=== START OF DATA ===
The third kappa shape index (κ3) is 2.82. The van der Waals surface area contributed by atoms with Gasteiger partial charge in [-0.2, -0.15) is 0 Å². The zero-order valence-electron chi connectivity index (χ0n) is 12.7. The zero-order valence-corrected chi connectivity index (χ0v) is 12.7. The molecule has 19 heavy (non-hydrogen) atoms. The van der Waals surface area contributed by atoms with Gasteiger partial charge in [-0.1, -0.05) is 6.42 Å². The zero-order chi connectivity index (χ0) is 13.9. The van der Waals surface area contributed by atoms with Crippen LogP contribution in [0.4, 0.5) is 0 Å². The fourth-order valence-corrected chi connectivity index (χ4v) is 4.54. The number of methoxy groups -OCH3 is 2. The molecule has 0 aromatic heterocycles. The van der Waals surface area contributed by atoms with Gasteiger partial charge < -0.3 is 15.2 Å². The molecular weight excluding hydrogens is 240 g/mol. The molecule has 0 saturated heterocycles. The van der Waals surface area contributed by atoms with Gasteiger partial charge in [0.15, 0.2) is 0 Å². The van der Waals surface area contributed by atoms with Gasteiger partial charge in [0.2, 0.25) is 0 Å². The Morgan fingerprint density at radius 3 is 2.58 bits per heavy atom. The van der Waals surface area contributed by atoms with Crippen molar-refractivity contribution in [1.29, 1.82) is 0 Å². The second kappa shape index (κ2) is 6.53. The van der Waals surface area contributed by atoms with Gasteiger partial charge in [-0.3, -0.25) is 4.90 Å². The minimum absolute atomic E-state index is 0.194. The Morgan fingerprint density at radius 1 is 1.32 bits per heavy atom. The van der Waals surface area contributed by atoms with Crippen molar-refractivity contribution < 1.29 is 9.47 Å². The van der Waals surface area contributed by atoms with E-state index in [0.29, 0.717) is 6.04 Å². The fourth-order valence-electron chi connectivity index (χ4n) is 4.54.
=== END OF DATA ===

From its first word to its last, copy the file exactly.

The third kappa shape index (κ3) is 2.82. The van der Waals surface area contributed by atoms with Gasteiger partial charge in [-0.2, -0.15) is 0 Å². The zero-order valence-electron chi connectivity index (χ0n) is 12.7. The zero-order valence-corrected chi connectivity index (χ0v) is 12.7. The molecule has 19 heavy (non-hydrogen) atoms. The van der Waals surface area contributed by atoms with Gasteiger partial charge in [-0.1, -0.05) is 6.42 Å². The zero-order chi connectivity index (χ0) is 13.9. The van der Waals surface area contributed by atoms with Crippen LogP contribution in [0.4, 0.5) is 0 Å². The fourth-order valence-corrected chi connectivity index (χ4v) is 4.54. The number of methoxy groups -OCH3 is 2. The molecule has 0 aromatic heterocycles. The van der Waals surface area contributed by atoms with Gasteiger partial charge < -0.3 is 15.2 Å². The molecular weight excluding hydrogens is 240 g/mol. The molecule has 0 saturated heterocycles. The van der Waals surface area contributed by atoms with Gasteiger partial charge in [0.15, 0.2) is 0 Å². The van der Waals surface area contributed by atoms with Gasteiger partial charge in [0.2, 0.25) is 0 Å². The Morgan fingerprint density at radius 3 is 2.58 bits per heavy atom. The van der Waals surface area contributed by atoms with Crippen molar-refractivity contribution in [1.29, 1.82) is 0 Å². The second kappa shape index (κ2) is 6.53. The van der Waals surface area contributed by atoms with Gasteiger partial charge in [-0.3, -0.25) is 4.90 Å². The minimum absolute atomic E-state index is 0.194. The Morgan fingerprint density at radius 1 is 1.32 bits per heavy atom. The van der Waals surface area contributed by atoms with Crippen molar-refractivity contribution < 1.29 is 9.47 Å². The van der Waals surface area contributed by atoms with E-state index in [0.29, 0.717) is 6.04 Å². The fourth-order valence-electron chi connectivity index (χ4n) is 4.54.